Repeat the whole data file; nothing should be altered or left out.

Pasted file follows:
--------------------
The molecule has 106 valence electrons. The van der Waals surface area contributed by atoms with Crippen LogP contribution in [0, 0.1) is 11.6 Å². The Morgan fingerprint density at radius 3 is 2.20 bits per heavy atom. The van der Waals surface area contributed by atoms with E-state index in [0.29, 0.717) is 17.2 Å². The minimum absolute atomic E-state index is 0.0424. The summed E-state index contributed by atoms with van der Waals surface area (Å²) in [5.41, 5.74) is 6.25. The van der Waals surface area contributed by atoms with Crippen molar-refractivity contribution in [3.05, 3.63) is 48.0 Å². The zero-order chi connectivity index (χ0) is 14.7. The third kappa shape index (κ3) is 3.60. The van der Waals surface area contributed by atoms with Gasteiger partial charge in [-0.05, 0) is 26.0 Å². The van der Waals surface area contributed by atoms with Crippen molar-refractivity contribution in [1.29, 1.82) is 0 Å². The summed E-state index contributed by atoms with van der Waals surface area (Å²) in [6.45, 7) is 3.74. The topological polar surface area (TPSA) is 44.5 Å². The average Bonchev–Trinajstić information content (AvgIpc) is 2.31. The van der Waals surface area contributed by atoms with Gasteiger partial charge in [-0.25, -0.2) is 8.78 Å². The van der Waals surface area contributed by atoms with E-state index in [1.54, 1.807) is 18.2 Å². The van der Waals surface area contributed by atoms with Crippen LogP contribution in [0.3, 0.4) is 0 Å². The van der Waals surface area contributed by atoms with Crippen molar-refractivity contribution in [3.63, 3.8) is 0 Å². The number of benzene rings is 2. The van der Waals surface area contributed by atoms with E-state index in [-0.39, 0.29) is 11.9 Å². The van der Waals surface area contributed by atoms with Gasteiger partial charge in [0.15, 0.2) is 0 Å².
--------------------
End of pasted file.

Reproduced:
The molecule has 106 valence electrons. The van der Waals surface area contributed by atoms with Crippen LogP contribution in [0, 0.1) is 11.6 Å². The Morgan fingerprint density at radius 3 is 2.20 bits per heavy atom. The van der Waals surface area contributed by atoms with E-state index in [0.29, 0.717) is 17.2 Å². The minimum absolute atomic E-state index is 0.0424. The summed E-state index contributed by atoms with van der Waals surface area (Å²) in [5.41, 5.74) is 6.25. The van der Waals surface area contributed by atoms with Crippen molar-refractivity contribution in [3.05, 3.63) is 48.0 Å². The zero-order chi connectivity index (χ0) is 14.7. The third kappa shape index (κ3) is 3.60. The van der Waals surface area contributed by atoms with Gasteiger partial charge in [-0.05, 0) is 26.0 Å². The van der Waals surface area contributed by atoms with Crippen molar-refractivity contribution in [1.29, 1.82) is 0 Å². The summed E-state index contributed by atoms with van der Waals surface area (Å²) in [6.45, 7) is 3.74. The topological polar surface area (TPSA) is 44.5 Å². The average Bonchev–Trinajstić information content (AvgIpc) is 2.31. The van der Waals surface area contributed by atoms with Gasteiger partial charge in [-0.25, -0.2) is 8.78 Å². The van der Waals surface area contributed by atoms with E-state index in [1.54, 1.807) is 18.2 Å². The van der Waals surface area contributed by atoms with Crippen LogP contribution in [0.3, 0.4) is 0 Å². The van der Waals surface area contributed by atoms with Crippen molar-refractivity contribution in [3.63, 3.8) is 0 Å². The number of benzene rings is 2. The van der Waals surface area contributed by atoms with E-state index in [-0.39, 0.29) is 11.9 Å². The van der Waals surface area contributed by atoms with Gasteiger partial charge in [0.15, 0.2) is 0 Å².